Posted by rarmstro at 8:08 AM

    Reminder: Fall 2005 Bb Course Shells Will Expire 1/15/06

    As announced earlier in the semester, Fall 2005 auto-created Bb course "shells" are set to expire on January 15, 2006 after grades are due. This means the course will automatically revert to being unavailable to students, but faculty will still see the course link. This will help students who frequently complain about having numerous links to old courses in Blackboard. They can request ongoing access from the instructor, who can override the duration settings manually. This may be helpful for processing incompletes, but the majority of students will not have to request to be un-enrolled from old courses

    Remember: students can’t un-enroll from Bb courses themselves. If you don’t need your old Bb course site, please consider deleting it by completing the “Bb Course Delete” request form on the Bb Blackboard Help tab.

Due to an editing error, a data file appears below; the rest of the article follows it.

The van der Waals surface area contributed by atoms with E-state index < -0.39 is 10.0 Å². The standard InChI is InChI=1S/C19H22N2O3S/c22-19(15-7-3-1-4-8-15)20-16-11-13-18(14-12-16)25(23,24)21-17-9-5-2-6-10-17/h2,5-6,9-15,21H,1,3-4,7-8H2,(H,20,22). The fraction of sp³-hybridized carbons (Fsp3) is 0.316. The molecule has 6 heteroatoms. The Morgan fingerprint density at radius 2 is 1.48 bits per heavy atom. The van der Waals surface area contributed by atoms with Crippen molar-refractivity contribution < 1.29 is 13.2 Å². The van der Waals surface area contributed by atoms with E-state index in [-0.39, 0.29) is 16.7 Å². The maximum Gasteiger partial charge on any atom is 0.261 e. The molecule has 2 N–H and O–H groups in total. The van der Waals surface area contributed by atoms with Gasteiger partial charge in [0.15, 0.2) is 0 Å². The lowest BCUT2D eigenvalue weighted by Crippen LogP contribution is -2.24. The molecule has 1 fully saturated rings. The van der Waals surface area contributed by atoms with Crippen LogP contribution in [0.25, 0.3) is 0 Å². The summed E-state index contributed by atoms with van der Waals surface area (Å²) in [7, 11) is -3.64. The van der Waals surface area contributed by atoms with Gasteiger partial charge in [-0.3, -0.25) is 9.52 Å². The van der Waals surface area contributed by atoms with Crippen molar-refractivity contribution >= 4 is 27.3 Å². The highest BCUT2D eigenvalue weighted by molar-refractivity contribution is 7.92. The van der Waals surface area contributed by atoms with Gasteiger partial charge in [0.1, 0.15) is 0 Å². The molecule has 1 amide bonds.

Posted by rarmstro at 8:03 AM

    Blackboard Will Be Down for Upgrades on 1/13/06

    The UMBC Blackboard server accessed via myUMBC or at http://blackboard.umbc.edu will be down for maintenance on Friday, January 13, 2006. Among other things, OIT will be applying a hardware upgrade to improve performance and upgrading the Blackboard software to version 6.3. (See below). The server will be back up on Saturday, January 14, 2006.

    New Features for Blackboard Version 6.3:

    • New Navigation Design
    • Content Adaptive Release
    • More Question Types
    • Performance Dashboard
    • Student Report Card
    • “What’s New” module
    • Improved Language Support
    More information

    Posted by rarmstro at 7:57 AM

    November 28, 2005

    Winter 2006 Bb Courses to Operate on Alternate Server

    OIT will run winter 2006 Blackboard courses on an alternate server (http://bbss.umbc.edu) so that we can upgrade and prepare the regular Blackboard server (http://blackboard.umbc.edu) for the spring 2006 semester. The winter semester is the most convenient time to do this upgrade since there are fewer courses using Blackboard. OIT will still enroll students in your winter Bb course, and we will post an announcement in a mirror version of your winter Bb course on the regular server, that links students to the actual course on the alternate Bb server (please alert them of this change during your first winter class as well).